The Dog Days of Summer

A Principal Shares How She Prepares for the New School Year
Originally posted in the summer 2011 edition of The Leader

As a school leader and principal, Dr. Fatima Morrell has a wealth of knowledge about the education system today. A member of the Buffalo Council of Supervisors & Administrators, AFSA Local 10, Morrell discussed how she prepares students and teachers for a new school year and the challenges associated with it, including dealing with budget cuts, the importance of creating a sense of community and why education is so important.

AFSA: Tell us a little about your career in Buffalo. What are some of your more recent positions?

Morrell: I was a principal at Lafayette High School for three years and ended my position this spring. I am taking a new job this fall, as the principal at Dr. Lydia T. Wright School of Excellence.

AFSA: As an administrator, how do you help prepare students for the new school year?

Morrell: I invite students and parents to meet with me. I have a “Principal’s Coffee Hour,” where I talk to parents about what they can do to make sure their kids don’t lose the academic structure and information they gained this year. I make sure the parents understand the importance of their child being a good reader and a good listener. Students should read and write over the summer to not lose the skills they learned. It is also important for the students to get a good night’s sleep and eat a good breakfast in the morning.

The schools belong to the parents and children. We serve the students with the best academic structure we can provide. There is a sense of community with the parents and students. We have a “Welcome Back Meeting,” where the parents can ask questions and become more engaged in the school issues.

Fatima Morrell said she is looking forward to her new job this fall as principal at Dr. Lydia T. Wright School of Excellence. Morrell is a member of the Buffalo Council of Supervisors and Administrators, AFSA Local 10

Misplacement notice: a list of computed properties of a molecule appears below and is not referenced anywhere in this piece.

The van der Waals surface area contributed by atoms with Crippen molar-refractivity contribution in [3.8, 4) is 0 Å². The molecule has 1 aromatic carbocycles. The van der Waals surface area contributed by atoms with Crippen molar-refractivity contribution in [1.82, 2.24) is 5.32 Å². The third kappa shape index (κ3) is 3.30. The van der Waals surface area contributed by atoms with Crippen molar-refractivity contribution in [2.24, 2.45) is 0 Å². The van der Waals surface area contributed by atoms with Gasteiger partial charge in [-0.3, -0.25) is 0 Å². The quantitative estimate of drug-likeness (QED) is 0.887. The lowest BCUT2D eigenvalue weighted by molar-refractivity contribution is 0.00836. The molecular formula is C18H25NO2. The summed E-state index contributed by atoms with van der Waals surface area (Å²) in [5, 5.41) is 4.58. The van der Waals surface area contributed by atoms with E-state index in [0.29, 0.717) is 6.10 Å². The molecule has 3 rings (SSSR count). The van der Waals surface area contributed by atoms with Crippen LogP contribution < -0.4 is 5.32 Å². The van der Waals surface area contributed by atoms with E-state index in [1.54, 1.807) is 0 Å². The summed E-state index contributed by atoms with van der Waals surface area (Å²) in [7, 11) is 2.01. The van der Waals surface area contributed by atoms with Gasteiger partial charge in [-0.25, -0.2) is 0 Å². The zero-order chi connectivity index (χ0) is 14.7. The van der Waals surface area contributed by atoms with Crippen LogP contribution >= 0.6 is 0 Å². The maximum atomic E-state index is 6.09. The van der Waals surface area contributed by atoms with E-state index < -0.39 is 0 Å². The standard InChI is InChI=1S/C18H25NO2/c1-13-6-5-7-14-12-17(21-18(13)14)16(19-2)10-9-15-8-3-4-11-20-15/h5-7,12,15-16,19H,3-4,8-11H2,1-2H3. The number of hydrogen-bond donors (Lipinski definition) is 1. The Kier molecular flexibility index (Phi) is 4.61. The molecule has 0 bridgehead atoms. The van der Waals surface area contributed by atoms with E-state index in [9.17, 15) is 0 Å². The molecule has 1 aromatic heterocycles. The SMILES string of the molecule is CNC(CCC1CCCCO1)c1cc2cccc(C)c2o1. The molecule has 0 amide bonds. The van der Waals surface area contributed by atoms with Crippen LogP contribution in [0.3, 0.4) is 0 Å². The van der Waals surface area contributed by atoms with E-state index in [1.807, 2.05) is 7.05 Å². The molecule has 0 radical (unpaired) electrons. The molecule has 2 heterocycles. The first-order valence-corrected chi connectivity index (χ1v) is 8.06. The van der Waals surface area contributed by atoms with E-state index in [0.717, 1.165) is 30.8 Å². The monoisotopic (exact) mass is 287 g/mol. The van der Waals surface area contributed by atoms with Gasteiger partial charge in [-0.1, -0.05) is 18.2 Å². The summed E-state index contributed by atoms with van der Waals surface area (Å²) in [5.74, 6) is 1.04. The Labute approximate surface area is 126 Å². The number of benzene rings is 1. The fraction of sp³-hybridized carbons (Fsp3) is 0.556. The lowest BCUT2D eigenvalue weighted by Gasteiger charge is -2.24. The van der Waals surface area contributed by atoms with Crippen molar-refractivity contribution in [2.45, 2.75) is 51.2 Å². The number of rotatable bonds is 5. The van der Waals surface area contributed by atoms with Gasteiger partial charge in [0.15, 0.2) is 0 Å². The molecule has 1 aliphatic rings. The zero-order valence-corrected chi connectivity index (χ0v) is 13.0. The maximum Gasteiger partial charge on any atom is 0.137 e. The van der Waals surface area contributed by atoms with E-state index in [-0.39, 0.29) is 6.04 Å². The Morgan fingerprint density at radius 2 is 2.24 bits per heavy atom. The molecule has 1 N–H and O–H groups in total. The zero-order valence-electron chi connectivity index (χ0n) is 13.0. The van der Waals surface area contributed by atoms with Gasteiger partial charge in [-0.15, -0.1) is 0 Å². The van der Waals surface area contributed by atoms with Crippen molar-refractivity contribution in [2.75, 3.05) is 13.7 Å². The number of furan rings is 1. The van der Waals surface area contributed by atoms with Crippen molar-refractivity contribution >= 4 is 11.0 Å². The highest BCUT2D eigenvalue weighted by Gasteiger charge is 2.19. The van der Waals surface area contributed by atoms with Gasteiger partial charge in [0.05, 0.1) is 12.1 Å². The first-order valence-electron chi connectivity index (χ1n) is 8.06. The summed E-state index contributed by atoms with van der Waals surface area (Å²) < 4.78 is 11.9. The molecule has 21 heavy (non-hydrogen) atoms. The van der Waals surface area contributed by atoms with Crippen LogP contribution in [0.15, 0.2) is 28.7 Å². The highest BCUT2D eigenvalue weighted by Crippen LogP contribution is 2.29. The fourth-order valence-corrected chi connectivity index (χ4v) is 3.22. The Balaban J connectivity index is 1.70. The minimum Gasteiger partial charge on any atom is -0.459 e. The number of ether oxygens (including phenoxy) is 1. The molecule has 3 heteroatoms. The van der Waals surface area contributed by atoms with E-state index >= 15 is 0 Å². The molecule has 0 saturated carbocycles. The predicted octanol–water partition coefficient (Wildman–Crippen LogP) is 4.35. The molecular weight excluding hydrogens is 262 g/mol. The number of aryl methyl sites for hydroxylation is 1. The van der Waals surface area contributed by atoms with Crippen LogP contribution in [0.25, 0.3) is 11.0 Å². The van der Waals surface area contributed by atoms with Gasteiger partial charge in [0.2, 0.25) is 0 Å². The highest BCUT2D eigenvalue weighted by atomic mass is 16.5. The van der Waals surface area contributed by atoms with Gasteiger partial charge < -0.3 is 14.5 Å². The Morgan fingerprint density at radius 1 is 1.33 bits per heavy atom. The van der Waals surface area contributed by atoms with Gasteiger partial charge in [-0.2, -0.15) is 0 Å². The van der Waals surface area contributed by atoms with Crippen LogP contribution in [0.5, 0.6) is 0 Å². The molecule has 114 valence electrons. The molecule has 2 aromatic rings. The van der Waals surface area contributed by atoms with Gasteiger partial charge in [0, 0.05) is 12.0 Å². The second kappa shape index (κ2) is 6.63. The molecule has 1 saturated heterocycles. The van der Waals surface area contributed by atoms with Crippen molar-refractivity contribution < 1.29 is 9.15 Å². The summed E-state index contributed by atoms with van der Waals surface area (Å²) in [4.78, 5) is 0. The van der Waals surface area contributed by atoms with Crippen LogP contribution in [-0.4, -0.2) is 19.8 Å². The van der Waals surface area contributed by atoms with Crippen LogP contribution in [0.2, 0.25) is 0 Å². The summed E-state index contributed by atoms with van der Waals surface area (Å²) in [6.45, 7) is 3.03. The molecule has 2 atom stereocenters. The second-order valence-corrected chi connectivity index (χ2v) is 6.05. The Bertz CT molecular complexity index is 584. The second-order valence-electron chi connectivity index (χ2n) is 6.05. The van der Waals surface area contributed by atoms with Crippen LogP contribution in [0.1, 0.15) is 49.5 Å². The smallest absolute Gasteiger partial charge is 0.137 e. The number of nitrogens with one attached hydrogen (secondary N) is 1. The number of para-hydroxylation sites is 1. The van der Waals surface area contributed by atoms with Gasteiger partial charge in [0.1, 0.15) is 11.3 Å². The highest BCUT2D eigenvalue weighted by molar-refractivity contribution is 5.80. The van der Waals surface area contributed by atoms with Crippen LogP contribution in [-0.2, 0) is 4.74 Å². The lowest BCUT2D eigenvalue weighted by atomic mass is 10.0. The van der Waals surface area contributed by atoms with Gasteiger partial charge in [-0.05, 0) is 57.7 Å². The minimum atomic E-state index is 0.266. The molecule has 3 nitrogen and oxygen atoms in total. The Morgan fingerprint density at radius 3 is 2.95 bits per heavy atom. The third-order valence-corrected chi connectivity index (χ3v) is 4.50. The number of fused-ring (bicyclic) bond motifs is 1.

AFSA: Are there certain challenges, as a school leader, in preparing for the new school year?

Morrell: A lot of time is spent figuring out what are the best instructional programs to put into place that address the needs of at-risk students. Some of these at-risk students are ones not on track for graduation or have limited English proficiency skills. Another challenge is how to make sure the at-risk students get the classes they need to progress to an acceptable level of basic skills.

AFSA: Besides helping the kids, do you help prepare the teachers for the new school year?

Morrell: I’m here for the teachers and support them. Together, we can figure out the problems by working collaboratively in building a community of professional learners. I set targets and goals with the teachers. The key is that when teachers feel they have a principal that listens to them and when they feel they are valued as a professional, teachers will work harder. When this happens, it creates a sense of community. I want to work hard and I am willing to learn more. Principals never do it alone.

AFSA: Have any of the schools you’ve worked at as a principal dealt with budget cuts? If so, how did you work around those cuts?

Morrell: You have to brace for it and create a sense of community. We are all in this together. Collaboration has to be very strong to pull through together. I try to save staff and lead by example. By picking up the slack and doing an extra duty or two, the teachers and staff will see the principal going the extra mile, and as such, go an extra mile themselves. If the principal is doing more, the teachers think, ‘we can, too.’ People are inherently good. People go into education for the intrinsic value.

The sad thing about budget cuts is how music and the arts are the first things to go. That is tough. The whole notion of art and music going first is nonsense. Music helps students in math, for example. When these cuts occur, I try to get volunteer teachers to teach the students about art and music.

AFSA: Unfortunately, education has taken a hit recently around the country. Why should education not be cut during budget cuts?

Morrell: We live in a global society. What we are doing with education in our country pales in comparison to other counties. It seems that every time in America we are hit with hardships, education is always cut first. Then, we wonder why we have a low graduation rate. It’s ludicrous. We aren’t going to be competitive with other countries in the next 20 years and our students won’t be able to compete for jobs.

In urban schools, many students live in poor environments. Education is the only hope for these kids to have a better future. Cutting education is hurting thousands of students. We are saying to them that we don’t value your future. We won’t help you. We won’t give you the arts or after-school programs. We won’t give you money. It’s horrible to see us fall behind in education. Education is the key for a successful future. Save the schools.